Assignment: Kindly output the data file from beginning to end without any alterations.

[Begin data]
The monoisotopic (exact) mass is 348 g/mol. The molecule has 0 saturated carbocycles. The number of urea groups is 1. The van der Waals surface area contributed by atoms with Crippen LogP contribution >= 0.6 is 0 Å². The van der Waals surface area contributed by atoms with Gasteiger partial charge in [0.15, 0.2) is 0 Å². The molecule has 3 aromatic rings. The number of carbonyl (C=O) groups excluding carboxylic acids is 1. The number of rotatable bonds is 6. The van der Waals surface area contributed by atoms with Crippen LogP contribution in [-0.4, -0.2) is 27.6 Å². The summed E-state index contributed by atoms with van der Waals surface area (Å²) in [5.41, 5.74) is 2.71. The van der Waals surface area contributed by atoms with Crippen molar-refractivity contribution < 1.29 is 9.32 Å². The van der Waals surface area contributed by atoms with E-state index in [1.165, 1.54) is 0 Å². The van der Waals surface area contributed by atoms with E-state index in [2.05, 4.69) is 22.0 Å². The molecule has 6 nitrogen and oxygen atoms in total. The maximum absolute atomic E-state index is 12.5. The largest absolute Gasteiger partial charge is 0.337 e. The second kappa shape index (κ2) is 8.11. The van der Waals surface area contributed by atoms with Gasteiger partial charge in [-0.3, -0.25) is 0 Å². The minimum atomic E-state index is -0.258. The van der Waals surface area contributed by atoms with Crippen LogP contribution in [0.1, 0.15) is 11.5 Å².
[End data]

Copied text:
The monoisotopic (exact) mass is 348 g/mol. The molecule has 0 saturated carbocycles. The number of urea groups is 1. The van der Waals surface area contributed by atoms with Crippen LogP contribution >= 0.6 is 0 Å². The van der Waals surface area contributed by atoms with Gasteiger partial charge in [0.15, 0.2) is 0 Å². The molecule has 3 aromatic rings. The number of carbonyl (C=O) groups excluding carboxylic acids is 1. The number of rotatable bonds is 6. The van der Waals surface area contributed by atoms with Crippen LogP contribution in [-0.4, -0.2) is 27.6 Å². The summed E-state index contributed by atoms with van der Waals surface area (Å²) in [5.41, 5.74) is 2.71. The van der Waals surface area contributed by atoms with Crippen molar-refractivity contribution < 1.29 is 9.32 Å². The van der Waals surface area contributed by atoms with E-state index in [1.165, 1.54) is 0 Å². The van der Waals surface area contributed by atoms with E-state index in [2.05, 4.69) is 22.0 Å². The molecule has 6 nitrogen and oxygen atoms in total. The maximum absolute atomic E-state index is 12.5. The largest absolute Gasteiger partial charge is 0.337 e. The second kappa shape index (κ2) is 8.11. The van der Waals surface area contributed by atoms with Gasteiger partial charge in [-0.3, -0.25) is 0 Å². The minimum atomic E-state index is -0.258. The van der Waals surface area contributed by atoms with Crippen LogP contribution in [0.1, 0.15) is 11.5 Å².